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O'Neill's Ireland call is no wind-up for late bloomer Hayes


Jonathan Hayes thought his Ireland call-up was a wind-up. Photo: Sportsfile

Jonathan Hayes thought his Ireland call-up was a wind-up. Photo: Sportsfile

Jonathan Hayes

Jonathan Hayes


Jonathan Hayes thought his Ireland call-up was a wind-up. Photo: Sportsfile

It's a risky move to snub the Ireland manager when he comes calling, but luckily for Jonathan Hayes, he has survived to tell the tale and could yet be in a position to answer Ireland's call when it comes to Euro 2016.

At the age of 28, Aberdeen attacker Hayes is one of the late developers in the squad which is in Dublin this week to prepare for those friendly games against Switzerland and Slovakia.

Uncapped at senior level, he points to the late bloomers like Jon Walters as an example of how a career can turn around late in the day for a player who wondered if a shot at the big-time was gone.

Yet Hayes almost missed out on a call-up, because he thought that a message from someone claiming to be Martin O'Neill was just another wind-up by one of his mates.

"I had a phone call from the (Aberdeen) gaffer, not Thursday gone but the one before, and I thought it was a wind-up," Hayes admitted after his first full training session yesterday with the senior squad.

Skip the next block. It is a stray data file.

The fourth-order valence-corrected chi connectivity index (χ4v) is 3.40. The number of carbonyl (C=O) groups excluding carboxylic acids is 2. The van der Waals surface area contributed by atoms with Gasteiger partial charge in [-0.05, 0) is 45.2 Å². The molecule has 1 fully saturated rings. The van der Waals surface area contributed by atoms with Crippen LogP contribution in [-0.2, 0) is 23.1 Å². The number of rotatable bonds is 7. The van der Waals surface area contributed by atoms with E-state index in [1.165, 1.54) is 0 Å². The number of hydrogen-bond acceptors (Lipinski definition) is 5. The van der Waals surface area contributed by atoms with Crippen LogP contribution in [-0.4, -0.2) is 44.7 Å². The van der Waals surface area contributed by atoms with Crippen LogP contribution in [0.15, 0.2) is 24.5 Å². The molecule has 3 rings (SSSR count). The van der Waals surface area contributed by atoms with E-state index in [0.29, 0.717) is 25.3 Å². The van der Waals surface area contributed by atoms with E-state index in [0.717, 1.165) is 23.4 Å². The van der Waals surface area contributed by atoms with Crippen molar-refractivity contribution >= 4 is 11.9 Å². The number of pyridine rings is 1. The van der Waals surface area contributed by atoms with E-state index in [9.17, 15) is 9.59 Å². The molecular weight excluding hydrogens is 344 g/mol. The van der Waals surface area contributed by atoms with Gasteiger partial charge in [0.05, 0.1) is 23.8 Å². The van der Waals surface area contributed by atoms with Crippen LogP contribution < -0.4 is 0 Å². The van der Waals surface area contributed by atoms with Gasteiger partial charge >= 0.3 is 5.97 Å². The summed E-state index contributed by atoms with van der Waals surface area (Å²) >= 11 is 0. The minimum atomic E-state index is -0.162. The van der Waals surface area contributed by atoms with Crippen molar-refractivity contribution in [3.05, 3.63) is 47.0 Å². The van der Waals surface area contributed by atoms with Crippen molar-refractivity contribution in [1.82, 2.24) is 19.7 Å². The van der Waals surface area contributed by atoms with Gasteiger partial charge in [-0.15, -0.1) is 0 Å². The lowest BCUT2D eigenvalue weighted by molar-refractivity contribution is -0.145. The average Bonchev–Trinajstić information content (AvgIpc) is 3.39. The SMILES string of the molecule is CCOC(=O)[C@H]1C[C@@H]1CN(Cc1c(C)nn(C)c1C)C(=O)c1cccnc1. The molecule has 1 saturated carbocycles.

"I had to ring the club and our gaffer, and text Shane Long (his former Reading team-mate) to see what the manager's number was, just to be sure.

"He told me I was in the provisional squad and had a good chance to be in the full squad. But yeah, I thought it was a wind-up at first. I was relieved when it was his number.

"I seen the number ringing and didn't know the number so I thought I'd leave it go to voice mail. I listened to it and thought 'It's only a wind-up, I've too many friends who would do that to me.'

"I rang Derek McInnes and he said Ireland had been in touch for my number and as soon as I found out, I rang back straight away."

Happy days for Hayes, after a long route to get to this stage. The Cherry Orchard product admits that he was treading water at times in his early career, as spells at Reading and Leicester City yielded only a handful of games, most of his experience coming while on loan to outfits like Northampton and Cheltenham.

A move to Scotland (Inverness) in 2009 began a revival and another move, to Aberdeen (2012) brought him to another level, Hayes in contention to win the SPL title this season and also force his way into the Irish squad.

"It's only in the last 18 months or two years that I can look back and think 'I am doing alright now', and wonder where did the years go? Back when I was at Reading and Leicester, I spent a few years floating around," Hayes admits.

"You look at someone like Jonathan Walters, coming in at a late age, a few players have done that. There's a small chance it could happen, if it's there you have to try and take it.

"There are 30-odd players here, only 11 can start, you can't bring on 15 players in a game.

"I know there are two games so you have to get your head down and impress in training, the manager has said himself that it's up to the players to impress in training," added Hayes.